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Difference between Computer Engineers

TatterToddTatterTodd Registered User Posts: 7 New Member
edited February 2011 in Engineering Majors
Hello, I have some questions regarding the field of computer engineering.

1. Do I need to pursuit an area in Computer Engineering like software, hardware, etc or is it overall the same when I receive that degree?

2. What is the different in majoring in Computer Engineering and Computer SCIENCE? Is Comp. Sc. a smaller piece into Comp. Eng.?

3. What classes or knowledge would be necessary for a Computer Engineer? Ex: I am planning on taking AP Physics C: Electricity and Magnetism and AP computer science A in my next school year. Would be the right path or classes to take?

Sorry if these questions don't make sense or extremely dumb, I tried to research it but I can't find a clear answer and I don't know much about College either. Current a Junior in Highschool.

Much is appreciated!
Post edited by TatterTodd on

Replies to: Difference between Computer Engineers

  • ucbalumnusucbalumnus Registered User Posts: 72,073 Senior Member
    TatterTodd wrote:
    2. What is the different in majoring in Computer Engineering and Computer SCIENCE? Is Comp. Sc. a smaller piece into Comp. Eng.?

    It varies by school. Where there is a difference, it may be a greater emphasis on hardware versus software for computer engineering. If computer engineering is under the engineering division, it will likely have engineering requirements like physics and other courses depending on physics. But you have to check each school's curriculum descriptions and course lists.

    At some universities, entrance into one major may be more selective than the other, due to popularity. This can apply to freshman admission, declaring the major when already there as an undeclared student, or transfer admission, or all of these situations.
    TatterTodd wrote:
    3. What classes or knowledge would be necessary for a Computer Engineer? Ex: I am planning on taking AP Physics C: Electricity and Magnetism and AP computer science A in my next school year. Would be the right path or classes to take?

    If the program requires physics, then it will be helpful to take the best physics course you can in high school. However, be aware that many universities do not accept AP physics (even C, especially E&M) for subject credit for engineering majors. Taking the best computer science course in your high school is also the best choice, even though AP computer science A may not be accepted for any usable subject credit (the discontinued AB version was more widely accepted). Obviously, you want to take the best math courses available as well (calculus BC if offered).

    If you run out of courses to take in high school, you may want to consider taking transferable courses in physics and college/university sophomore level math at a local community college. If you go to a community college, discrete math and/or calculus-based statistics, if offered, may also be worth taking there.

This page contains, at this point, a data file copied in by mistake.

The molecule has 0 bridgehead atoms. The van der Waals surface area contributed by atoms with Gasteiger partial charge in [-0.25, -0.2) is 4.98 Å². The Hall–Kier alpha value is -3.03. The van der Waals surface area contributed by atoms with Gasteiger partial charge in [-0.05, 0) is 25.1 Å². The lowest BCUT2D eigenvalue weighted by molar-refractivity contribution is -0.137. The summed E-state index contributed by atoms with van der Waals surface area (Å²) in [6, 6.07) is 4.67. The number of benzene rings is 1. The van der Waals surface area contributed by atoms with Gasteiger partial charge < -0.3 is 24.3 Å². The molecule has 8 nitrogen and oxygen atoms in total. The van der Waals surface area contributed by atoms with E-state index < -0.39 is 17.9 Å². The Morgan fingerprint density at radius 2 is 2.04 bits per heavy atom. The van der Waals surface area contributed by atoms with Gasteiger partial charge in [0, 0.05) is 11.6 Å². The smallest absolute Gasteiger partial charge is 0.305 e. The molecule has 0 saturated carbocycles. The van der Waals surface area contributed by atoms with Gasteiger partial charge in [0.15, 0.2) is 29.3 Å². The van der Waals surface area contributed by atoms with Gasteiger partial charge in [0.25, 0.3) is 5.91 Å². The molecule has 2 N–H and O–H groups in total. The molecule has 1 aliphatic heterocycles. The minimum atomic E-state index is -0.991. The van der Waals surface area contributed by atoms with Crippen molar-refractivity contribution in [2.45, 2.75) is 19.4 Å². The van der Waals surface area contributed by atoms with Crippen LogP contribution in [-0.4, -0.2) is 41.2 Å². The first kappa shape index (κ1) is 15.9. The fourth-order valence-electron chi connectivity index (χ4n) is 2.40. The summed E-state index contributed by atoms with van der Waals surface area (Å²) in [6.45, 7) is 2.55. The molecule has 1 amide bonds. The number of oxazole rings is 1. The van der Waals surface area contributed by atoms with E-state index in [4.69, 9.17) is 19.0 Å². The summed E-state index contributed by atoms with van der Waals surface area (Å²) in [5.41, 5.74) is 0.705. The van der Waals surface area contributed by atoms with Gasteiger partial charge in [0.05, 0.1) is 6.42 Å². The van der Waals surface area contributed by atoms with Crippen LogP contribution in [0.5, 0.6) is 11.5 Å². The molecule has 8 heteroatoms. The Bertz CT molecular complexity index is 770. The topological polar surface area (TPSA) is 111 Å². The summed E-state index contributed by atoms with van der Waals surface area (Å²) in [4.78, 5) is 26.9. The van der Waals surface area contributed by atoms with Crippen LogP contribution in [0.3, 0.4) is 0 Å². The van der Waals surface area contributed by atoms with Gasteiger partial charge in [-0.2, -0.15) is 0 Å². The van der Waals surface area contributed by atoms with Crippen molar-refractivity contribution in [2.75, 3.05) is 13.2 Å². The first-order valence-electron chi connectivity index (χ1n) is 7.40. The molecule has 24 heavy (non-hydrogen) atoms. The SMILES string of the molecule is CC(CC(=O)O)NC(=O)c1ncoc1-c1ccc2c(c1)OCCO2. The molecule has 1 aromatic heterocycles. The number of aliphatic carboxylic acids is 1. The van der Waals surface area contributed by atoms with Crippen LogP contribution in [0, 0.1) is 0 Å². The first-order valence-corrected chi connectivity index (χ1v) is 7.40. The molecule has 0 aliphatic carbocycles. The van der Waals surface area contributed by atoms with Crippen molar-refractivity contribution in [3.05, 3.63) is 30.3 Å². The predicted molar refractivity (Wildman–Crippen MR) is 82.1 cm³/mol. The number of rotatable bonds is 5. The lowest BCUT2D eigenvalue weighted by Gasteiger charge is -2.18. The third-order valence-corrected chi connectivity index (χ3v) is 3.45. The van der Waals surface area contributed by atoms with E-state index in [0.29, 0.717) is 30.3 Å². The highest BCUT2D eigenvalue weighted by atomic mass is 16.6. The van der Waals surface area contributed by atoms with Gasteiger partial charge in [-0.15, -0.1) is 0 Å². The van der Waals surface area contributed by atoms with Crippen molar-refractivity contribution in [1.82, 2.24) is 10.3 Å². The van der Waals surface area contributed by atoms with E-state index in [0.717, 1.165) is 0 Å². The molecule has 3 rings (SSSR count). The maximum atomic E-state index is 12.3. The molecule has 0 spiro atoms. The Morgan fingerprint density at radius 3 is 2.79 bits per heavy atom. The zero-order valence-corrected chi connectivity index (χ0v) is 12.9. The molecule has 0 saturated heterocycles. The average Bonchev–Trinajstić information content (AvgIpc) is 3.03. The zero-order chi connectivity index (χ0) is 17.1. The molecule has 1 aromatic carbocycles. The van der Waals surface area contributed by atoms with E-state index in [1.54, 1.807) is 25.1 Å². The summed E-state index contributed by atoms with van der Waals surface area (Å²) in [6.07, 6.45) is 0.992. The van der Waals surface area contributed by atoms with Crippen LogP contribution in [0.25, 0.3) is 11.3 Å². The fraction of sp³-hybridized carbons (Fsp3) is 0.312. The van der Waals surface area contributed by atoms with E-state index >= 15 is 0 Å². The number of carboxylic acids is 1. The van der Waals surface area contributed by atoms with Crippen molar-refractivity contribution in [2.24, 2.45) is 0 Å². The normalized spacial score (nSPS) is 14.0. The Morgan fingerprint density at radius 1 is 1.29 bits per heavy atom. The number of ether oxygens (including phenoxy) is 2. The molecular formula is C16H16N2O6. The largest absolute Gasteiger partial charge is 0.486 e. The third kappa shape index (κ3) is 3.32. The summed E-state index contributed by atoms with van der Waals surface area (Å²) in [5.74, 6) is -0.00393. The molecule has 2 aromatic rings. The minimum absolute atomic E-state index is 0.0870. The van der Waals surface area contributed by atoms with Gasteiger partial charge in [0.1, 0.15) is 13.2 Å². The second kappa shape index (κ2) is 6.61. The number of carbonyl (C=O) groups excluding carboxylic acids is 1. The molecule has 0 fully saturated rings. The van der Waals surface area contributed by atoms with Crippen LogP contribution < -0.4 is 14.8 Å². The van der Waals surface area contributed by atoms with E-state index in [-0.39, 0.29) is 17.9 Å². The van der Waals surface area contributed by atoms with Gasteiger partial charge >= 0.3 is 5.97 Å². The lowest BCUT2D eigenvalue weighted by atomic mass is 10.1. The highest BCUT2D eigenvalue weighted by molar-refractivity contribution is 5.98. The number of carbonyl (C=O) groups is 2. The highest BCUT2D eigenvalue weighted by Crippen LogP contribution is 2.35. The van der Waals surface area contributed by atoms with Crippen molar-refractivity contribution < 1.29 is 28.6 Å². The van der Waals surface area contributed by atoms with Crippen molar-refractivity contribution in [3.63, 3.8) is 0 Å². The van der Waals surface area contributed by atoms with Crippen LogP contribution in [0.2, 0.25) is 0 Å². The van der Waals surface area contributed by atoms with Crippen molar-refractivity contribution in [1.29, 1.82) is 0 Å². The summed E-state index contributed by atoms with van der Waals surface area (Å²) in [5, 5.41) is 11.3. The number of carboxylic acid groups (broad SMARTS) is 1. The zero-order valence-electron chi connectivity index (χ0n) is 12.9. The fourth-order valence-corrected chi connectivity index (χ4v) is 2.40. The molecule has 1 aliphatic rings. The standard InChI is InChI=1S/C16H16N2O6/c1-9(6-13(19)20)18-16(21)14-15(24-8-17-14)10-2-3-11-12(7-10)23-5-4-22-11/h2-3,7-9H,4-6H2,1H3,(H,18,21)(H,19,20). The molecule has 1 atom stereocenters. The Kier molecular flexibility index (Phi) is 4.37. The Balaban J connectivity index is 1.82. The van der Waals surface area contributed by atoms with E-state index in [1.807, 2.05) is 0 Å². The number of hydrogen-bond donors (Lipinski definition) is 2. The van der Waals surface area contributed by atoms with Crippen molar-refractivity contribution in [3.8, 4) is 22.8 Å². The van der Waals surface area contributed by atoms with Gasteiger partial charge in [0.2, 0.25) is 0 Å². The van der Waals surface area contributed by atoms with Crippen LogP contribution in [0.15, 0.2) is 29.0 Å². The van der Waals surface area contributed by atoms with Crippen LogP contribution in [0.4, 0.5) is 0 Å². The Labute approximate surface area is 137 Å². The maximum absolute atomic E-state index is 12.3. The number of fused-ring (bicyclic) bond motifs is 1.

However, it certainly is possible to enter and successfully complete a computer science major at a good university even without any AP credit.
  • TatterToddTatterTodd Registered User Posts: 7 New Member
    I will take AP Calculus BC next year also. I forgot to include that in my question. The main school I focus on trying to get into would be Georgia Tech. I just received a letter from the Georgia Tech College of Computing that offer me a Computer Science A too.
  • ucbalumnusucbalumnus Registered User Posts: 72,073 Senior Member
    Georgia Tech computer engineering course list

    Georgia Tech computer science threads (options)

    It appears that Georgia Tech computer engineering is primarily focused on computer hardware design, or software topics that closely interact with hardware. Georgia Tech computer science appears more software (and theory) oriented, and you choose (at least?) two threads (subareas) to focus on. Computer engineering requires more physics courses.

    Here is Georgia Tech's AP credit policy. It looks like they do accept AP physics C E&M and AP computer science A for subject credit.
  • TatterToddTatterTodd Registered User Posts: 7 New Member
    Incredibly helpful. Thank you very much!

    In terms of demands of job and wages, which one would be better off than the other? I know the field doesn't determine the money, it's your own being. But I'm curious to know.
  • cosmicfishcosmicfish Registered User Posts: 4,269 Senior Member
    I believe software (Comp Sci) is outearning hardware (Comp Eng) right now, and likely for the foreseeable future. BTW, Comp Eng does specialize, but not nearly as much as some other fields, at least not in college. Comp Eng is already essentially a specialization of EE, so you won't get much narrower until you are in industry.
  • TatterToddTatterTodd Registered User Posts: 7 New Member
    Can you explain what you mean by 'much narrower'?
  • ucbalumnusucbalumnus Registered User Posts: 72,073 Senior Member
    TatterTodd wrote:
    In terms of demands of job and wages, which one would be better off than the other?

    Georgia Tech's career center has a survey of graduates:

    Georgia Institute of Technology :: Salary Reports

    Be careful about using one year's data. However, note that overall economic and industry cycles have a large effect in different years (e.g. compare civil engineering in 2006 to 2009).
  • cosmicfishcosmicfish Registered User Posts: 4,269 Senior Member
    By narrower I mean that a computer has numerous subsystems, and Comp Eng students learn them all but rarely in much depth. In practice, however, professional computer engineers focus on individual systems, subsystems, or components - a narrowing and deepening of their field.
This discussion has been closed.